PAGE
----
While Douglas may be the new hotness, much of the comedy-viewing world is still trying to catch-up with the brilliance of Gadsby’s aforementioned 2018 hour, which balanced a howling deconstructions of stand-up itself with raw revelations about the comic’s own history of sexual assault. Using her performance as a manner to address difficult subjects is nothing new, Gadsby assures. “It was part of my voice from the beginning. I’m a pretty unchangeable character in my life and art, I think. I could not have done Nanette, like the performance of it alone, much earlier. But the idea of doing stand-up, it is ten years of being able to interrogate the way I think and being able to interrogate the ways I see the world, and interrogate my own life and stories? Twelve years of doing that gave me the robust ideas. I very much think Nanette is the end point of a long journey and hopefully the starting point of another one.”

While much has been made of the dramatic turn of Nanette – and rightly so! Perhaps not enough has been written about her bold deconstruction of the mere notion of group laughter. The way the comic explains the comedy mathematics of “tension and release” – one could make the comparison that such a bold gambit may
be  akin to seeing a magician reveal their tricks mid-routine. Gadsby disagrees. “Look, I was pretty confident it would work. Comedians still laugh at other comedians, even if they know what’s going on. You know, it's part of the performance, it's part of sitting in a crowd, it's all those things. I think people do want to laugh together, so you always got that on your side. Magic is different, because it is genuinely is a trick, where part of comedy is communication. I never thought there was any danger in ruining comedy! But, I definitely reformed it for my own purposes. And people know how to laugh.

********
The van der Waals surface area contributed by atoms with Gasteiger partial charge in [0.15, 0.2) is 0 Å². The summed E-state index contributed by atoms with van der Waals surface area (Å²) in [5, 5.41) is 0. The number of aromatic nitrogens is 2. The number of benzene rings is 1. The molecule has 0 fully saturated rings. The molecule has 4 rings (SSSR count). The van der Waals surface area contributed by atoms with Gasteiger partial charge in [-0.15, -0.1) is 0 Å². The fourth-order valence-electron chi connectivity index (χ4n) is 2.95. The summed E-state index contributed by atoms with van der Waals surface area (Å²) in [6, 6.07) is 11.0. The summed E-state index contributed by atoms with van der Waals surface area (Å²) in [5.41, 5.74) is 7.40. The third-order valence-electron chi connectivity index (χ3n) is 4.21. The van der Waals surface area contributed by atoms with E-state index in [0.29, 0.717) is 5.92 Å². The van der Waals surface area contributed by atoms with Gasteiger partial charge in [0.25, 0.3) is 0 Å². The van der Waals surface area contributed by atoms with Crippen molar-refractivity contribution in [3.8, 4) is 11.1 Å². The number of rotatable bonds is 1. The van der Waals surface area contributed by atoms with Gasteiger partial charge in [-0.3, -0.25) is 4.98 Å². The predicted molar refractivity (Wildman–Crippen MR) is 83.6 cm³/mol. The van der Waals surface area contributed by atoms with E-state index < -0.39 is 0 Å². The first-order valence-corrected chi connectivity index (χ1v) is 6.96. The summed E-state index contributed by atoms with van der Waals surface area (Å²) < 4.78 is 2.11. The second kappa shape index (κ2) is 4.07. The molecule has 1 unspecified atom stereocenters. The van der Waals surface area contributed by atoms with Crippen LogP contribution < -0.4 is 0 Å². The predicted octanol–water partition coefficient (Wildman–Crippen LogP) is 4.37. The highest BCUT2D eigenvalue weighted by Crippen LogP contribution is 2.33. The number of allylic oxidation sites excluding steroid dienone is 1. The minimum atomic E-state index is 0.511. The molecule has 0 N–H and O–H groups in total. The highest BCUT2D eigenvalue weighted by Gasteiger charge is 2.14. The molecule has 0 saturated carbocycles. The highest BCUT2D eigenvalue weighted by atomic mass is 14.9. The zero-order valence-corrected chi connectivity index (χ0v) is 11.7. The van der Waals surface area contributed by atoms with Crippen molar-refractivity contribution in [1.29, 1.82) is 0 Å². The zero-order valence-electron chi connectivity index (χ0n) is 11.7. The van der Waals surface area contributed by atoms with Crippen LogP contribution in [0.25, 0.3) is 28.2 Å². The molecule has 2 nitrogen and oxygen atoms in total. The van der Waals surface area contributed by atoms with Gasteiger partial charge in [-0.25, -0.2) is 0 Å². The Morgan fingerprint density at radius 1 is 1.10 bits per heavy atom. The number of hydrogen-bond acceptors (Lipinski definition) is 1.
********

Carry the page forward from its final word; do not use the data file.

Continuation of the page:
"I think it's fairly arrogant for comedians to think the world needs them. The world doesn’t need comedians. The world DOES need to laugh. But people know how to laugh. You got friends, you got family. That’s covered. There’s something else that stand-up can do. But never did I think that was it for laughing! We don’t need to laugh anymore, it’s bullshit. You give permission over of when to laugh to a broken human, which most comedians are. We’re all broken."

As the Tasmanian-born funny woman boldly journeys to perfecting her next hour, it may be worth asking: can she do it again? If we all live in the shadow of Nanette, then Douglas may need some flashlights to keep the path illuminated towards the next Netflix recording. But ignoring the countless think pieces on the subject – does Gadsby herself agree with the notion that her little special has changed the game of stand-up comedy in the 21st century? Above all else, she appears humbled by the notion.

“I certainly hope it will give an evolution of the different kinds of voices. Stand-up is a form that was built for white guys - straight men. I think it's safe to say that they’ve dominated the form, because the form suits THAT mode of being. But I think maybe its – my wish would be that Nanette has opened up the form and [given] confidence to particularly women of color to say: Hey! I’ve got a different way of saying things. That would be my dream. Not that I’ve broken what we all know, that can still exist for those who feel like it's still enough for them. And good on ‘em! But I don’t think it’s a form necessarily for people who don’t have that life, or that mode of expression. That’s my hope. And it will give all the people who make decisions on who gets a special take a few more risks and not just known names, but people who are doing their own thing in a different way. Because the audiences certainly showed that they’re hungry for different voices and different ways of saying things.”

Hannah Gadsby's performance is scheduled for 7:30 p.m. Sunday, June 2 at at Jones Hall, 615 Louisiana .  For information, call 713-227-4772 or visit $44.75-$64.75.

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Vic covers the comedy scene, in Houston and beyond. When not writing articles, he's working on his scripts, editing a podcast, doing some funny make-em-ups or preaching the good word of supporting education in the arts.
Contact: Vic Shuttee